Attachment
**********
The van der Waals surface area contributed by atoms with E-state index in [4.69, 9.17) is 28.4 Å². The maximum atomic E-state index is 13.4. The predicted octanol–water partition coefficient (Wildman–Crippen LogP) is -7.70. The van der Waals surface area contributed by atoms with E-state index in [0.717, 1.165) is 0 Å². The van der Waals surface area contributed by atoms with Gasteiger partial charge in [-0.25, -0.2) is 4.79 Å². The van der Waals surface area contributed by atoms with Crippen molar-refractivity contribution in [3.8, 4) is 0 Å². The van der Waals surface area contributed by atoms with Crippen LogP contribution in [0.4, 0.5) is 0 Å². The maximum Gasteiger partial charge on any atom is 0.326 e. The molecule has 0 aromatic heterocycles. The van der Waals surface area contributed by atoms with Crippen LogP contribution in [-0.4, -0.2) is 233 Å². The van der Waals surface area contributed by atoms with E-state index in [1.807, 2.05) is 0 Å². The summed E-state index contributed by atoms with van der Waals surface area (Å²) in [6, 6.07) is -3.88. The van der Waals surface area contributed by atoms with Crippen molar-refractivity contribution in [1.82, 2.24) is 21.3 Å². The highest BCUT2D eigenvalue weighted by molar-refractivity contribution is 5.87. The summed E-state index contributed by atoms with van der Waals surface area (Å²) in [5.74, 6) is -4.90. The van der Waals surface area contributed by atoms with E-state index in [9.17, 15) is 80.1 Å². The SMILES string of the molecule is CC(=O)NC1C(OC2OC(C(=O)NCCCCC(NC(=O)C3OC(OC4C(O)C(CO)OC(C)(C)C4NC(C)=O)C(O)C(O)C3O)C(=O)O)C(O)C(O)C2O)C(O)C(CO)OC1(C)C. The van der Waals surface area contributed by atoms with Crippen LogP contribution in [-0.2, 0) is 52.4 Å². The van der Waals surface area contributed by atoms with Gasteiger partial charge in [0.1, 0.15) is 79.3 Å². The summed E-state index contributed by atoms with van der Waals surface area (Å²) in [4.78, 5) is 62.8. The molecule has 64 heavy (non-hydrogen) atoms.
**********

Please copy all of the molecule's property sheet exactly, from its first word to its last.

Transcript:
The van der Waals surface area contributed by atoms with E-state index in [4.69, 9.17) is 28.4 Å². The maximum atomic E-state index is 13.4. The predicted octanol–water partition coefficient (Wildman–Crippen LogP) is -7.70. The van der Waals surface area contributed by atoms with E-state index in [0.717, 1.165) is 0 Å². The van der Waals surface area contributed by atoms with Gasteiger partial charge in [-0.25, -0.2) is 4.79 Å². The van der Waals surface area contributed by atoms with Crippen molar-refractivity contribution in [3.8, 4) is 0 Å². The van der Waals surface area contributed by atoms with Crippen LogP contribution in [0.4, 0.5) is 0 Å². The maximum Gasteiger partial charge on any atom is 0.326 e. The molecule has 0 aromatic heterocycles. The van der Waals surface area contributed by atoms with Crippen LogP contribution in [-0.4, -0.2) is 233 Å². The van der Waals surface area contributed by atoms with E-state index in [1.807, 2.05) is 0 Å². The summed E-state index contributed by atoms with van der Waals surface area (Å²) in [6, 6.07) is -3.88. The van der Waals surface area contributed by atoms with Crippen molar-refractivity contribution in [1.82, 2.24) is 21.3 Å². The highest BCUT2D eigenvalue weighted by molar-refractivity contribution is 5.87. The summed E-state index contributed by atoms with van der Waals surface area (Å²) in [5.74, 6) is -4.90. The van der Waals surface area contributed by atoms with E-state index in [9.17, 15) is 80.1 Å². The SMILES string of the molecule is CC(=O)NC1C(OC2OC(C(=O)NCCCCC(NC(=O)C3OC(OC4C(O)C(CO)OC(C)(C)C4NC(C)=O)C(O)C(O)C3O)C(=O)O)C(O)C(O)C2O)C(O)C(CO)OC1(C)C. The van der Waals surface area contributed by atoms with Crippen LogP contribution in [-0.2, 0) is 52.4 Å². The van der Waals surface area contributed by atoms with Gasteiger partial charge in [0.1, 0.15) is 79.3 Å². The summed E-state index contributed by atoms with van der Waals surface area (Å²) in [4.78, 5) is 62.8. The molecule has 64 heavy (non-hydrogen) atoms.